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November 27, 2011

Water woes, legal issues leave 20 Namibia farms unoccupied

by Irene !Hoaës
The Ministry of Lands and Resettlement has confirmed that up to 20 farms (translating into 37 farming units), lie unoccupied after they were allocated to their intended beneficiaries since 2005. Most of the farms were allocated between 2005 and 2010.

The majority are in the Karasburg district of the Karas Region, while a few are in the Lüderitz, Bethanie and Keetmanshoop districts.

According to the Acting Permanent Secretary of the ministry, Dr Nashilongo Shivute, many of these units are unoccupied due to lack of functional water infrastructure, while three units are unoccupied due to a pending legal matter.

Shivute said the problem is prevalent all over the country, although this happens mostly in the Karas Region, where the ministry acquired 71 farms.

Shivute said more than 90 percent of the farm beneficiaries are from Karas, Hardap and Omaheke regions, while a few are from Khomas, Otjozondjupa and the Northern Communal Areas (NCA).

She admitted that the problem is due to bureaucratic procedures, whereby farms remain unoccupied for a long period of time, and hence they risk vandalism. In addition, Shivute said, farms are demarcated into a number of farming units, thus, some farming units may not have functional water infrastructure, by resettlement or allocation. She said that her ministry was attending to the problem and has been implementing a major water infrastructure rehabilitation programme since 2007.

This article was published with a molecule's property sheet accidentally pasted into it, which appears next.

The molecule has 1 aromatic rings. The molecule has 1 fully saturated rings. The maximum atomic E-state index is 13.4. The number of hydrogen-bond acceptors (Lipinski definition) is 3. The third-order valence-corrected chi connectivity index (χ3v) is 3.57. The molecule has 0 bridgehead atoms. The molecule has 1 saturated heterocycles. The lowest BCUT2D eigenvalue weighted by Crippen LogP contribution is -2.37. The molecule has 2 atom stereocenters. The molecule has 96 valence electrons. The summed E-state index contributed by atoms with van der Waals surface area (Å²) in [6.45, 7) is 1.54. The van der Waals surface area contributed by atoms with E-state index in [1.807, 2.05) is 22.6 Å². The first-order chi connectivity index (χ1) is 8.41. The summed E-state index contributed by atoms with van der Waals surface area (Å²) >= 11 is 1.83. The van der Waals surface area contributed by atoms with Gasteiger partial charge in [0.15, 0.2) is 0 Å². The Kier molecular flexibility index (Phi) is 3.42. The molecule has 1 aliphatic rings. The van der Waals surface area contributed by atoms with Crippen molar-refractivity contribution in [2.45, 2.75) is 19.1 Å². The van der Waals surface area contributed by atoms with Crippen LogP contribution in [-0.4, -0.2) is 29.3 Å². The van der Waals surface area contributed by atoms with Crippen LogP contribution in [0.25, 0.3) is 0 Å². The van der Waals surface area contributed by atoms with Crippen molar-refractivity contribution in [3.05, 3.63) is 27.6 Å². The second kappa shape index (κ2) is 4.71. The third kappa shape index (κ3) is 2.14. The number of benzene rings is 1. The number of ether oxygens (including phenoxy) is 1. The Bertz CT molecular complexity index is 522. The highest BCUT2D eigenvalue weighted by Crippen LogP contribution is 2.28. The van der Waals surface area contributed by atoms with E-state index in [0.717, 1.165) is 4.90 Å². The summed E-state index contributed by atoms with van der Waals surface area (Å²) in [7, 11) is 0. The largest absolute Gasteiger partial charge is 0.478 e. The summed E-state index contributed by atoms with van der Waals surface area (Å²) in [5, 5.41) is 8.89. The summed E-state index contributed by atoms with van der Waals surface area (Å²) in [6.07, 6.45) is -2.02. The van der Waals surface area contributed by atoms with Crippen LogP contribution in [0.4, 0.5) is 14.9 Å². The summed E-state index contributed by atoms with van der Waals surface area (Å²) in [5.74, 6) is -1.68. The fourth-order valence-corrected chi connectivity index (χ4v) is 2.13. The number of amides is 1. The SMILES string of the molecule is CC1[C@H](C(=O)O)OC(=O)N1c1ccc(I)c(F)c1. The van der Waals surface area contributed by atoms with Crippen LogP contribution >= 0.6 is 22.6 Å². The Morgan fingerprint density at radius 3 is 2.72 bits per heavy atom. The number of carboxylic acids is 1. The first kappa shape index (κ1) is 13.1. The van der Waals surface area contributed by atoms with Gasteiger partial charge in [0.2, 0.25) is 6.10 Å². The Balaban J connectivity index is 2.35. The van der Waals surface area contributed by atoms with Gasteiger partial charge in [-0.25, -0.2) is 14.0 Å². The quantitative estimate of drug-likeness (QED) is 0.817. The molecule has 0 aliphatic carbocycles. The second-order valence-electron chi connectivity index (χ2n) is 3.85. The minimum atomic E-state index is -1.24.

At least 20 percent of the N$50 million annually allocated for land acquisition is used for infrastructure development.

A total of 141 farms are currently being rehabilitated under Phase 1 of the project and an amount of more than N$40 million has been spent on water infrastructure rehabilitation programme over the past four years, Shivute said.

According to her, the number of unoccupied farming units could have been more than 60 if the major water infrastructure development programme had not have been implemented.


Many critics of Namibia’s land reform programme blame the dilapidation of farming infrastructure on the lengthy process involved in buying, demarcating, and allocating farming units to beneficiaries.

Namibia has inherited a skewed pattern of land distribution. Thus it is trying to address this pattern through its land reform programme, which is viewed by many Namibians as very slow and frustrating.

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